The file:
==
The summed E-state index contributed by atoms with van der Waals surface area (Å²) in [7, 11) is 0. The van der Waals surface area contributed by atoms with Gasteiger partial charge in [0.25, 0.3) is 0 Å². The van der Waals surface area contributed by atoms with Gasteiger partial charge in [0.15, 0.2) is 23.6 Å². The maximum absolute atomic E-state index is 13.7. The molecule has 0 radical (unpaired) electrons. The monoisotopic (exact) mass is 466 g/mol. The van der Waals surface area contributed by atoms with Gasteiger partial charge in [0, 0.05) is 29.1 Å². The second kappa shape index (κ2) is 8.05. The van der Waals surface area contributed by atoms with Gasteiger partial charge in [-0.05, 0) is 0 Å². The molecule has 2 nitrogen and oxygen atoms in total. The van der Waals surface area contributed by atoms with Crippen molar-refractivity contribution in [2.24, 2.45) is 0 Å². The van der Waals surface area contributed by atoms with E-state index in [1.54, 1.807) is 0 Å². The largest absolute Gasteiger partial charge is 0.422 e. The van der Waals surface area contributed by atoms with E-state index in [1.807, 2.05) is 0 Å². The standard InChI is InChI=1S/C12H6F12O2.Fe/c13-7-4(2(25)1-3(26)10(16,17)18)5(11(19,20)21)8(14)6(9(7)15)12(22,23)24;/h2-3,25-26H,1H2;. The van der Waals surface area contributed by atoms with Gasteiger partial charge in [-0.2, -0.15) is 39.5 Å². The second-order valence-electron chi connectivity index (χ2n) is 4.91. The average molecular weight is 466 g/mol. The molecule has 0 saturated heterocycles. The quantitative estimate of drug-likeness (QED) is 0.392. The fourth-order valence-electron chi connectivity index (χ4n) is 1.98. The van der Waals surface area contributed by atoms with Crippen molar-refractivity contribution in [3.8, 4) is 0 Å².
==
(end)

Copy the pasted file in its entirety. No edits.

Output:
The summed E-state index contributed by atoms with van der Waals surface area (Å²) in [7, 11) is 0. The van der Waals surface area contributed by atoms with Gasteiger partial charge in [0.25, 0.3) is 0 Å². The van der Waals surface area contributed by atoms with Gasteiger partial charge in [0.15, 0.2) is 23.6 Å². The maximum absolute atomic E-state index is 13.7. The molecule has 0 radical (unpaired) electrons. The monoisotopic (exact) mass is 466 g/mol. The van der Waals surface area contributed by atoms with Gasteiger partial charge in [0, 0.05) is 29.1 Å². The second kappa shape index (κ2) is 8.05. The van der Waals surface area contributed by atoms with Gasteiger partial charge in [-0.05, 0) is 0 Å². The molecule has 2 nitrogen and oxygen atoms in total. The van der Waals surface area contributed by atoms with Crippen molar-refractivity contribution in [2.24, 2.45) is 0 Å². The van der Waals surface area contributed by atoms with E-state index in [1.54, 1.807) is 0 Å². The largest absolute Gasteiger partial charge is 0.422 e. The van der Waals surface area contributed by atoms with E-state index in [1.807, 2.05) is 0 Å². The standard InChI is InChI=1S/C12H6F12O2.Fe/c13-7-4(2(25)1-3(26)10(16,17)18)5(11(19,20)21)8(14)6(9(7)15)12(22,23)24;/h2-3,25-26H,1H2;. The van der Waals surface area contributed by atoms with Gasteiger partial charge in [-0.2, -0.15) is 39.5 Å². The second-order valence-electron chi connectivity index (χ2n) is 4.91. The average molecular weight is 466 g/mol. The molecule has 0 saturated heterocycles. The quantitative estimate of drug-likeness (QED) is 0.392. The fourth-order valence-electron chi connectivity index (χ4n) is 1.98. The van der Waals surface area contributed by atoms with Crippen molar-refractivity contribution in [3.8, 4) is 0 Å².